•  The name and address of the person forming the LLC
    • Check the appropriate management option (member-managed or manager-managed)
      • Manager-managed. Control of the LLC is vested in the manager(s). The manager(s) are not required to be members of the LLC, but they will be in control of the day-to-day operations. In this option, the members take more of a passive role in the organization. This is a good option for out-of-state members, passive investors, and any others who do not want to be bothered by the day-to-day duties of running the company.
      • Member-managed. Control of the LLC is vested in one or more of the members. In this case, the day-to-day operations are the responsibilities of the members. Subject to the provisions of the LLC’s operating agreement, all members can actively participate in the management and operations of the business. It is very common for single-member LLCs and smaller organizations, where the owner or owners want a more hand on approach, to be member-managed.
    •  Check the box stating there is at least one member in the LLC
    • Select the Effective Date (you can choose to delay the effective date of the filing if you are still sorting out some of the logistics of the business)
    • Sign up for email notifications (this will allow the secretary of state to send you notifications about your business, including when it is time to file a periodic report)
    • The true name and address of the person filing the documentYou will then be directed to the transaction confirmation page, and this means the webform document has been filed, the business name is registered, and you have paid the LLC fee through the secretary of state website. Your LLC is now in existence.
  1. Apply for a Federal EIN Number. The final step you will need to complete takes place on the IRS website, accessed here. Here you will be filing for a Federal Tax I.D. Number (“FEIN”). The FEIN is the tax identification number for the company that is used on tax returns and other financial documents, you can think of this as the LLC version of a social security number. Once you access this website you will choose the “LLC-Limited Liability Company” link on the main page and enter the same name you put on the articles of organization that you filed on the secretary of state website. The webform requires additional information, such as:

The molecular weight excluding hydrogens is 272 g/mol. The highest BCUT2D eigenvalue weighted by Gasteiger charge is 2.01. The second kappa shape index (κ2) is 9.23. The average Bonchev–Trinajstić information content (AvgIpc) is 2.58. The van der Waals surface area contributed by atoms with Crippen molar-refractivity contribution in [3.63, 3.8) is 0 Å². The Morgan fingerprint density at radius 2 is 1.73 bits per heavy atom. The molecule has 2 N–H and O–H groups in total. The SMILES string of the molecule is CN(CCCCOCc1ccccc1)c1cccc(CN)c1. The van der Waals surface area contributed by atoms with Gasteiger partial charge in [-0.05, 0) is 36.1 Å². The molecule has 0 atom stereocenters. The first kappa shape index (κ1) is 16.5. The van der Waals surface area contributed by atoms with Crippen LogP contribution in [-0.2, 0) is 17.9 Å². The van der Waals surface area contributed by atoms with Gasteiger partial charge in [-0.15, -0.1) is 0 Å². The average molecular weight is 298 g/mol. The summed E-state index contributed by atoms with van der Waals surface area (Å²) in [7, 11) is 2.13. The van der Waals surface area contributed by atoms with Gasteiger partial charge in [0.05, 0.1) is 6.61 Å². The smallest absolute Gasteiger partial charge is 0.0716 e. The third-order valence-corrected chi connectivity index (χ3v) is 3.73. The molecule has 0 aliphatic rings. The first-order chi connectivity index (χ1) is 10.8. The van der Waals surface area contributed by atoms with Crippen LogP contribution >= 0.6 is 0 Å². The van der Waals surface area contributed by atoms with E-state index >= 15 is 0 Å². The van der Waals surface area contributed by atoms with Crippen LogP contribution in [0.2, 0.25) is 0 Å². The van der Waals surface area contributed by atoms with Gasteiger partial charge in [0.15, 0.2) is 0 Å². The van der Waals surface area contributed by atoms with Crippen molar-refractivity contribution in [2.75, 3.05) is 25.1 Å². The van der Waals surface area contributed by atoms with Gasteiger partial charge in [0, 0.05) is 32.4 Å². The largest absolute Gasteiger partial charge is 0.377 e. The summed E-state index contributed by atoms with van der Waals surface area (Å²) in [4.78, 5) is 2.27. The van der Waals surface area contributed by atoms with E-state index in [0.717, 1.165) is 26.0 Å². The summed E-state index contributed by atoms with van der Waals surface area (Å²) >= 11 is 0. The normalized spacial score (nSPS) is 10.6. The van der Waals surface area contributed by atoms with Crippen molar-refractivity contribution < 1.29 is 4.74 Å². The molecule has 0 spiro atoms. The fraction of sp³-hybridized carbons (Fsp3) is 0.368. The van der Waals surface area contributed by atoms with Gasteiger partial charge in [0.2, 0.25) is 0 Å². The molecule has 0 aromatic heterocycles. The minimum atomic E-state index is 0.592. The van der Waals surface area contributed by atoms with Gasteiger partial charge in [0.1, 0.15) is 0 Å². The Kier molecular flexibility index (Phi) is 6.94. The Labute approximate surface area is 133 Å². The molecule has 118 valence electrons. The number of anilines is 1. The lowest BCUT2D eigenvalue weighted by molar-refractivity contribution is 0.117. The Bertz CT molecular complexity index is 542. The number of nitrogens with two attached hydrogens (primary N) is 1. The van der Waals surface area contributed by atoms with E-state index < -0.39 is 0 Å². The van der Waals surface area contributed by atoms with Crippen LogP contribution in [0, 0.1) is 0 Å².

• Number of member(s)/partner(s)/owner(s)
    • State where you the business is physically located
    • Tax classification selection
    • DBA name – if you are operating under a different name than the legal name
    • Responsible party for the Entity’s information including SSN
    • Address of the business
    • Entity facts found on the articles of organization
    • Other questions regarding the industry in which you operate
    • Financial information about employeesOnce the form is submitted, you will be issued a FEIN by the IRS.

The above encompasses the very first, required steps for setting up a LLC, but other considerations for positioning your LLC for success include:

  • Opening a bank account under your business name
  • Obtain a State Tax Number:
  • If you plan to have employees in the State of Colorado you must obtain a Colorado State Wage Withholding Account in order to withhold state income taxes from payroll
  • If you plan to sell products in the state, you must obtain a Sales Tax License
  • In Colorado, a business license is not always required. A “general business license” does not exist in the state. However, many businesses do need a specific license or licenses depending on the type of business and how it is regulated.
    • The License Database put together by the Office of Economic Development and International Trade lists licensing requirements at both state and local levels
    • The Department of Regulatory Agencies maintains a list of licensing applications for the many types of businesses it regulates at the state level.
  • Hire an attorney to draft your operating agreement. Creating an operating agreement, which is the document that governs how an LLC operates, adds members, and eventually winds up or is sold, is one of the single most important steps you can take to establish a successful LLC. With the help of a skilled attorney, you will be able to establish polished procedures for the key operational aspects of the business, thus lessening the potential for future disputes regarding administrative matters, before operations even get started.

If you have any other questions concerning how to form or maintain a LLC, please contact The Rodman Law Group, LLC at 720-663-0558.

Citations

1. Double taxation occurs when a c-corporation has a profit left over at the end of the year and wants to distribute it to the shareholders as a dividend. The c-corporation itself has already paid taxes on that profit, but once it is distributed to its shareholders, they must declare the dividend as income on their personal taxes as well.

The information in this blog post (the "Blog" or "Post") is provided as news and/or commentary for general informational purposes only. The information herein does not, and shall never, constitute legal advice and therefore cannot be relied upon as a legal opinion. Nothing in this Blog constitutes attorney communication and is not privileged information. Nothing in the Post or on this website creates any kind of attorney client relationship or privilege of any kind.